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January 30, 2012

Whey Protein Q&A - Whey Protein's Unique Benefits

BlogProQAC In recent years, protein powders and protein-fortified drinks and food bars have become increasingly common staples of many people’s diets.  While a select few of these products may have nutritional benefits, many may actually do more harm than good.  In this series of Q & A articles, we’ll see how to choose protein supplements that are actually health-promoting (such as undenatured whey protein isolate).  We’ll also see exactly how to use such protein supplements to achieve maximal benefit for growth, repair, recovery, and optimal health.

Q. What is Whey?

A. Whey is the watery part of milk separated from curds during the making of cheese.  Sweet dairy whey, which is the raw precipitate from cheddar-type cheeses, contains quite a bit of lactose and fat – and relatively small amounts of protein.  Where whey was originally thought of as a mere waste product, the dairy industry often sold powdered whey for use as a cheap animal feed, but researchers eventually found that the protein portion of whey (if protected from denaturation/damage by careful extraction methods) had potentially remarkable health benefits for humans.

Q. What is Whey Protein?

A. The small amount of protein in whey is greatly concentrated when water, lipids, and lactose are removed – the resultant product is known as whey protein.  Different whey proteins may contain anywhere from 34% to over 90% protein by weight depending upon how they’re processed.

The term whey protein doesn’t just refer to one type of protein, but actually encompasses many different subtypes of protein collectively called microfrations.  Research has found that each of whey’s microfractions imparts unique and often powerfully health-promoting benefits.  Whey protein microfractions include:




Bovine Serum Albumin



Not all whey protein products, however, contain the full array of whey’s microfractions.  Many of the most health-promoting microfractions are often damaged in the production of whey protein powders, and some whey protein production methods (e.g., the ion-exchange method) are unable to extract the full gamut of whey’s microfractions. Ultimately, only products which are produced using low temperatures and selective filters are capable of delivering the full array of undenatured and active whey proteins.

Q. How is whey protein different than the protein in foods such as eggs, chicken, or beef?

A. The protein found in eggs, chicken, and beef is generally high quality, but because of whey’s unique composition, properly-prepared whey protein is capable of offering benefits above and beyond other such protein-containing foods.  For starters, whey protein is the richest source of key muscle-building amino acids such as leucine – likely a major reason why whey protein is unsurpassed in supporting muscle growth and repair. 

But, whey protein’s benefits aren’t solely due to its amino acid composition.  Whey’s unique microfractions have functional benefits above and beyond being a source of the amino acids which make up the body’s tissues and enzymes.  These microfractions, for example, may support immune function and cellular detoxification.  Several whey microfractions have been shown to support the growth of healthy bacteria in the intestines (meaning that whey protein may support digestive health, appetite suppression and weight loss).  Certain whey peptides may support healthy blood pressure, and whey protein has also been shown to support the proper metabolism and storage of carbohydrates, thus supporting healthy blood sugar levels.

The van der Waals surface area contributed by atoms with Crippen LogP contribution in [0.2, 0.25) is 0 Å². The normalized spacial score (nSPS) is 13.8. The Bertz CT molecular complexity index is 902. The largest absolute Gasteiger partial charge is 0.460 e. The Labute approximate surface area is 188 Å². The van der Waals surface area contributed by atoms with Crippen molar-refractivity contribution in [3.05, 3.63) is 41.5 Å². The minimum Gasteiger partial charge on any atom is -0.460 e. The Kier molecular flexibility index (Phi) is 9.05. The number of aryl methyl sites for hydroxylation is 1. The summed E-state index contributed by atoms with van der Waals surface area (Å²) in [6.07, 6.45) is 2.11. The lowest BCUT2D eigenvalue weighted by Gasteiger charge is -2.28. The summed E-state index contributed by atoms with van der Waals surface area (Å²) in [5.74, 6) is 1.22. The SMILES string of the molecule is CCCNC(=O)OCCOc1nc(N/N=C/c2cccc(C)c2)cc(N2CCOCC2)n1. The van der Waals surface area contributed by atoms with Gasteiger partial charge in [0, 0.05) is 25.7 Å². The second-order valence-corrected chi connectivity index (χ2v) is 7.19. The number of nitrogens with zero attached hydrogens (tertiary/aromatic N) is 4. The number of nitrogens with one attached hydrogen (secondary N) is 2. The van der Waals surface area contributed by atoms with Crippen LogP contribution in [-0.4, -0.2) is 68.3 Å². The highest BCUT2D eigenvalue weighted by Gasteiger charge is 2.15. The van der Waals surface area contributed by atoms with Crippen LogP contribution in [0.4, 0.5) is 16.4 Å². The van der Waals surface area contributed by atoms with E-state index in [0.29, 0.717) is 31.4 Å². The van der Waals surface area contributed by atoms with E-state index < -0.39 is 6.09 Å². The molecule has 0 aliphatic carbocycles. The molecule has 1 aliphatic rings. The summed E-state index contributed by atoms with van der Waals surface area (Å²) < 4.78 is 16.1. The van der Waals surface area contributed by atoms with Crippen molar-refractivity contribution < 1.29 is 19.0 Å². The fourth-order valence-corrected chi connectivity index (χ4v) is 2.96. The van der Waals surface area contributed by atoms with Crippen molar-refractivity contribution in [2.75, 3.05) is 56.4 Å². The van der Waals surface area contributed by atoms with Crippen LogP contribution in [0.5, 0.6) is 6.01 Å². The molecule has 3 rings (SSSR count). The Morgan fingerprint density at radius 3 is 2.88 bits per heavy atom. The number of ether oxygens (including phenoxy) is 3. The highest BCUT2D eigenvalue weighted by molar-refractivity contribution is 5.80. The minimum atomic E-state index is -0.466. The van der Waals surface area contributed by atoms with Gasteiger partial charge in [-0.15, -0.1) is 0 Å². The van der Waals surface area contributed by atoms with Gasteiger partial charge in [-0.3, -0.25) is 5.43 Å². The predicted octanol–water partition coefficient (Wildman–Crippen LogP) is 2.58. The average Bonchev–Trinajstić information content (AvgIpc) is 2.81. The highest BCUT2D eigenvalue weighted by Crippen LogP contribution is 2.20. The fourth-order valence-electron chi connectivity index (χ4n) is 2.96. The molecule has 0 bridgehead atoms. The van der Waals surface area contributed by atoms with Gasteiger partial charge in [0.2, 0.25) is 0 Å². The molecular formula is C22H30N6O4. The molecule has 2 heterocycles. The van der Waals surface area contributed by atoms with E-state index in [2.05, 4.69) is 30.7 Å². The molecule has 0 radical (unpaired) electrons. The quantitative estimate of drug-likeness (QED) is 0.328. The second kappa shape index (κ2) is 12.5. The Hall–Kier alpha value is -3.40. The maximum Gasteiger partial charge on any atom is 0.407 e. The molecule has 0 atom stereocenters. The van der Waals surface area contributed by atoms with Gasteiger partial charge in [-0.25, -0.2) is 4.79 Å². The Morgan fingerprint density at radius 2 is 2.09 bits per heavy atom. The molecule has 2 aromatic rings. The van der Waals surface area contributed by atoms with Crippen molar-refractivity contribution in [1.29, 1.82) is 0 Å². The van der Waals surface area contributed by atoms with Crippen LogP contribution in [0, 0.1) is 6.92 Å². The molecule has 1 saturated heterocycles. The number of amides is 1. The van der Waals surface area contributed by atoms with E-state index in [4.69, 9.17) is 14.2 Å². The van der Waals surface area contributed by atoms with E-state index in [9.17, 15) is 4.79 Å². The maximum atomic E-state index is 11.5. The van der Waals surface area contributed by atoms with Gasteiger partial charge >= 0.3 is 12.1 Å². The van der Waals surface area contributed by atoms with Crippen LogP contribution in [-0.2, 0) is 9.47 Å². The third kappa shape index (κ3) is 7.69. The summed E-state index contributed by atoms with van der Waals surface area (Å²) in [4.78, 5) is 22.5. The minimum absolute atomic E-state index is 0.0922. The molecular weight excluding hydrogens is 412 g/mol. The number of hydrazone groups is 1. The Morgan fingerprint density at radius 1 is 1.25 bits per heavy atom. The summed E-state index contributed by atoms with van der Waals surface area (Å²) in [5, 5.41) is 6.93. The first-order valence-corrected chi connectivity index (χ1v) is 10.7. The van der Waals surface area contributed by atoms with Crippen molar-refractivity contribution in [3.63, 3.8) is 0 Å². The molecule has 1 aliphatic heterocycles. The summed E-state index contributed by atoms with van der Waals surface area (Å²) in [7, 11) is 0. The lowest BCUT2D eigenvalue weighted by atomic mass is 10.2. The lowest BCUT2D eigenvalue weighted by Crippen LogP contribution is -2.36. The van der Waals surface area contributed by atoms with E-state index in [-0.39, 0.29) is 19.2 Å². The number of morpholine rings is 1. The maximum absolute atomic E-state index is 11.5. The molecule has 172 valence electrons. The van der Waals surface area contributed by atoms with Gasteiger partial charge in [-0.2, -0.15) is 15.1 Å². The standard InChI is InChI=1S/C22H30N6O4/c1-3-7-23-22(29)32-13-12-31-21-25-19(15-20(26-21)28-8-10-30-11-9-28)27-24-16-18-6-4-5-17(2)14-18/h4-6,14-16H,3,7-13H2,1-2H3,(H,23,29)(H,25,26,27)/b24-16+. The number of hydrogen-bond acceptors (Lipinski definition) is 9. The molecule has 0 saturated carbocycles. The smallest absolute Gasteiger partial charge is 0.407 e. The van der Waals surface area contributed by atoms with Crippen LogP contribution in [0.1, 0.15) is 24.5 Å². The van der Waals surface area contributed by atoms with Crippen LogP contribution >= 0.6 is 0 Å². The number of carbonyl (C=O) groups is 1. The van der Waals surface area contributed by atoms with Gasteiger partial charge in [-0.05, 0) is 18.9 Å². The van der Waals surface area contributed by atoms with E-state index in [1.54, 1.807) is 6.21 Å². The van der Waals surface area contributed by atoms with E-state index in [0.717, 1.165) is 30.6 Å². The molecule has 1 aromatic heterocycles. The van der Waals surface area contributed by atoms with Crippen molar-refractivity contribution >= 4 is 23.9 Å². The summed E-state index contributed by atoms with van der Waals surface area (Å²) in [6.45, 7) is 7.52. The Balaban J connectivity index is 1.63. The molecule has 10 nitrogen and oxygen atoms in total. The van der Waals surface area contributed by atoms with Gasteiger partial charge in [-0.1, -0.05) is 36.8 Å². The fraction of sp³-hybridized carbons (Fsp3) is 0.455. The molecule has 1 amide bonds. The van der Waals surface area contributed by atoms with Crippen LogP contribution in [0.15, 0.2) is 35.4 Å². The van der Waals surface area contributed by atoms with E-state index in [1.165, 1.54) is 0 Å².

In all, whey protein is far more than just a “building block” for the body’s tissues – it may support both the structure and function of our body’s cells like no other protein available.

Q. Research shows that, for all its shortcomings, the standard American diet contains sufficient protein.  Even athletes can easily meet their elevated protein requirements with readily-available foods.  Why should people consider taking a whey protein supplement?

A. Properly-prepared, undenatured whey protein is likely to offer unique benefits above and beyond those of other protein sources.  While most sources of protein such as beef, chicken, and eggs simply supply amino acids for growth and repair of the body’s tissues, the unique peptides in undenatured whey protein impart numerous biological benefits involving immunity, antioxidant status, healthy blood sugar, bone health, blood pressure, and digestive health to name just a few.  Because of its far-reaching effects, whey protein is far more than just a means to add additional protein to the diet, and even those whose diet already contains sufficient protein can still benefit from adding undenatured whey protein.

For example, unique sulfur-containing peptides in whey may be able to enhance the production of the cellular antioxidant and detoxifier known as glutathione.  Glutathione plays an important role in the immune system and in the proper growth and repair of the body’s cells.  Numerous studies show that whey protein may be able to enhance glutathione levels in those with compromised immune systems (including athletes):

Study Link - Whole blood and mononuclear cell glutathione response to dietary whey protein supplementation in sedentary and trained male human subjects.

Quote from the above study:

The aerobic training period resulted in significantly lower glutathione concentrations in whole blood, an effect that was mitigated by WPI [Whey Protein Isolate] supplementation. A significant increase in mononuclear cell glutathione was also observed in subjects receiving the WPI supplement following the 40 km simulated cycling trial.